Christmas Cactus

October 15, 2012 – 09:21 am

Christmas cactus in bloomCHRISTMAS CACTUS

One of the more popular flowering plants around the holidays is the Schlumbergera bridgesii better known as the Christmas cactus. It offers a profusion of tubular flowers that bloom for two to four weeks around Christmas time.

Originating from Brazil, this jungle cactus is an epiphyte that lives on trees and is different from the desert cactus in that it is the trailing type and does not require direct sunlight. At times there can be confusion as to which type of Schlumbergera you have.

Christmas cacti have flattened leaves with scallop-edged margins that are smooth and spineless with tubular 3 inch flowers, as opposed to the Thanksgiving cactus (Zygocactus truncates)(S. truncatus) crab cactus, which has sharply toothed edges with two large teeth at the end of the last joint on each branch and shorter tubular flowers with spreading pointed petals.

The Easter cactus (Rhipsalidopsis gaertneri) grows more upright, has fibrous hairs at the joints and produces different flowers. It is the more difficult one to grow. All bloom close to their respective holidays under normal growing conditions.

Christmas cactus care
Not only are these cacti so popular because of their spectacular blooming habit but also because they are relatively easy to care for. They require a rich, well drained soil, bright indirect light and a daytime temperature of 70 degrees and night temperature of 60-65. Feed it with a balanced houseplant fertilizer between April and October.
Christmas cactus is not drought tolerant. Water the plants thoroughly and let them dry out between watering. Do not ignore it or kill it with kindness. The leaves will wrinkle if the soil is too dry or when over watered which can lead to root rot. Water less in the winter.

Bloom care
When the flower buds begin to show, place the plant in bright light and temperatures (60-70F). The plant will no longer require long nights and cooler temperatures. Once the flower buds are formed, try not to move the plant to a different location as it may cause the buds to drop.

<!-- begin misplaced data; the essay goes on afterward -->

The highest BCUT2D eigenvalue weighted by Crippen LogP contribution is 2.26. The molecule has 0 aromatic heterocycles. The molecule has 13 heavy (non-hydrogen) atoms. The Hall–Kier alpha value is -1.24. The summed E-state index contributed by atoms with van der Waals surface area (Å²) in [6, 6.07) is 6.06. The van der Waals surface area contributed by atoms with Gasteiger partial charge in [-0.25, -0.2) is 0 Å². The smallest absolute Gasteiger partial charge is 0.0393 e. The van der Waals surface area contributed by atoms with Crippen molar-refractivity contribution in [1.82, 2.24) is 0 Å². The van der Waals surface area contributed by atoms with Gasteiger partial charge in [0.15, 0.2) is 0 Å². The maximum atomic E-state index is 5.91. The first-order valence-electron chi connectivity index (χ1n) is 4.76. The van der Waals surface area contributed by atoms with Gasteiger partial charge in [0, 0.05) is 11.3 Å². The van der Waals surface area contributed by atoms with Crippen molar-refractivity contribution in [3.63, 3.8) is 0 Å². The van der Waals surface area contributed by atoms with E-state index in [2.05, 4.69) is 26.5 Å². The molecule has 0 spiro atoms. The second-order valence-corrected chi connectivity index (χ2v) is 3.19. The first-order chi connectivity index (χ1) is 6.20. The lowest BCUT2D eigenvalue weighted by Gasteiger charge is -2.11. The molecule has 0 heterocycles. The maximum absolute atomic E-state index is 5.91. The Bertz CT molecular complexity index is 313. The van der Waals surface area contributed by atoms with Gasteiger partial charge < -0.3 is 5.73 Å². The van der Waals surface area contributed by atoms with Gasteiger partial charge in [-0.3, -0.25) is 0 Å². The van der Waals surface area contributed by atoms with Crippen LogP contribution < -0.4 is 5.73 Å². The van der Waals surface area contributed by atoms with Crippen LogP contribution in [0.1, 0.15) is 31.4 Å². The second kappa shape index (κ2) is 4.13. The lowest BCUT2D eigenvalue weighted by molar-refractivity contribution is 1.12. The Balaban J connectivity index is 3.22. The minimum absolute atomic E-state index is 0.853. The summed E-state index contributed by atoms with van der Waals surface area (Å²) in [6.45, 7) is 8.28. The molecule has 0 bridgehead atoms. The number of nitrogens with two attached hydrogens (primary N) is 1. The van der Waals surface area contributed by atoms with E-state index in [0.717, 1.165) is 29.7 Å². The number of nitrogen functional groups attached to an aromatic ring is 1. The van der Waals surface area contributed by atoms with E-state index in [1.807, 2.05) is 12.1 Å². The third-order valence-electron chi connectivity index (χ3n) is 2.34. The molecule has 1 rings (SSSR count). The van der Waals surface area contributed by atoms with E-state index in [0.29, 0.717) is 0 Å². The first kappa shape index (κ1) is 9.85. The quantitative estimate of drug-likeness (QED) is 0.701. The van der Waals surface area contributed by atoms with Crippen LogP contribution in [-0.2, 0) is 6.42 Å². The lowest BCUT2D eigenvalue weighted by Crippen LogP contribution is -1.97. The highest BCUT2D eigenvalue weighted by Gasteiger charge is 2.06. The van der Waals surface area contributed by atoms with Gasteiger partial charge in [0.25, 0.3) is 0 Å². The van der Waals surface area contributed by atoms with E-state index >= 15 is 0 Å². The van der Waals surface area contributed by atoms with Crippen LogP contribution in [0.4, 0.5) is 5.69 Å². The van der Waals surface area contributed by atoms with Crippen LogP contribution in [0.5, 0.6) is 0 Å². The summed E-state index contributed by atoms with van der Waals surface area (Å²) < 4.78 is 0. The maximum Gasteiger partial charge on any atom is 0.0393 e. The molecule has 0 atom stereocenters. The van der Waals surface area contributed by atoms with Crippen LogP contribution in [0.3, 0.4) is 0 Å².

When in bloom keep the plant moderately moist (not too wet). If the leaves get limp and flabby you may be overwatering the plant. Too much light can fade the flowers. Do not expose them to direct heat, cold drafts. Fertilize lightly with a high potassium fertilizer when the buds form and continue until the flowers fade. When the plant is finished blooming withhold water for 6 weeks allowing it to rest. After bloom or in spring/summer, prune the plant by pinching off sections at the joints to promote branching. Pruned sections can be easily rooted. In early spring, when new growth starts to show, resume feeding and watering. Move the plant outdoors in a shady spot for the summer.

With a little effort and understanding, one can repeat the flowering process year after year. There are two important factors to initiate bud formation

1. Long nights – Christmas cactus requires at least 12 hours of darkness for 5-6 weeks.
2. Prolonged cool temperatures of 55-59F degrees for 6 weeks. If kept at 55-59F at night Christmas cacti will bloom regardless of daylength. Bud formation will not happen if night temperatures are above75F degrees.


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Sounds like you will be traveling...

I suggest you have a live flower sent to their home to arrive just before you get there... something like an azalea or a Thanksgiving cactus plant, or a Christmas Cactus plant.
While there, I recommend you be very active in helping prepare meals, serve and clean up after the meals.
Offer to do things like peeling the potatoes, set the table, etc.
Since you are going to be there for 4 days, offer to run the vacuum before guests arrive, etc.
Offer to make quick trips to the grocery store as you see the need.
If there are children in the family, help entertain the children to give their parents a break

Related posts:

  1. Thanksgiving cactus Propagation
  2. Thanksgiving cactus Problems
  3. Thanksgiving cactus poisonous